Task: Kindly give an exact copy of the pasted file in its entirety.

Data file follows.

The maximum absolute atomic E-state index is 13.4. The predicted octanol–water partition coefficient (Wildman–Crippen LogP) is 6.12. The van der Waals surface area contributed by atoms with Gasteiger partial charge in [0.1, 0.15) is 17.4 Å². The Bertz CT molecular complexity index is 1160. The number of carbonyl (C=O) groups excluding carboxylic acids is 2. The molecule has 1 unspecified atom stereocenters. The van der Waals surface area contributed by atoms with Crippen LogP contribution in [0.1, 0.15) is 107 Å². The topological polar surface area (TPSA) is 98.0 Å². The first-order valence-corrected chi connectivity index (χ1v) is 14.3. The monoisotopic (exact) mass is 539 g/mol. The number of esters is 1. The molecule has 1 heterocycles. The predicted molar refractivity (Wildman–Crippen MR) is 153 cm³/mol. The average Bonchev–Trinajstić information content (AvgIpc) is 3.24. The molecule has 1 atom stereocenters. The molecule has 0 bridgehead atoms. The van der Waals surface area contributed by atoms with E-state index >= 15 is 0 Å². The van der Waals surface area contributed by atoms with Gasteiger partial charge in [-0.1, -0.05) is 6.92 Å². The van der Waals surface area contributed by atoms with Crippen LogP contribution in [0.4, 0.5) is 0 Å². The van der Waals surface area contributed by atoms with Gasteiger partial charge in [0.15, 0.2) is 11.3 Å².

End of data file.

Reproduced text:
The maximum absolute atomic E-state index is 13.4. The predicted octanol–water partition coefficient (Wildman–Crippen LogP) is 6.12. The van der Waals surface area contributed by atoms with Gasteiger partial charge in [0.1, 0.15) is 17.4 Å². The Bertz CT molecular complexity index is 1160. The number of carbonyl (C=O) groups excluding carboxylic acids is 2. The molecule has 1 unspecified atom stereocenters. The van der Waals surface area contributed by atoms with Crippen LogP contribution in [0.1, 0.15) is 107 Å². The topological polar surface area (TPSA) is 98.0 Å². The first-order valence-corrected chi connectivity index (χ1v) is 14.3. The monoisotopic (exact) mass is 539 g/mol. The number of esters is 1. The molecule has 1 heterocycles. The predicted molar refractivity (Wildman–Crippen MR) is 153 cm³/mol. The average Bonchev–Trinajstić information content (AvgIpc) is 3.24. The molecule has 1 atom stereocenters. The molecule has 0 bridgehead atoms. The van der Waals surface area contributed by atoms with E-state index >= 15 is 0 Å². The van der Waals surface area contributed by atoms with Gasteiger partial charge in [-0.1, -0.05) is 6.92 Å². The van der Waals surface area contributed by atoms with Crippen LogP contribution in [0.4, 0.5) is 0 Å². The van der Waals surface area contributed by atoms with Gasteiger partial charge in [0.15, 0.2) is 11.3 Å².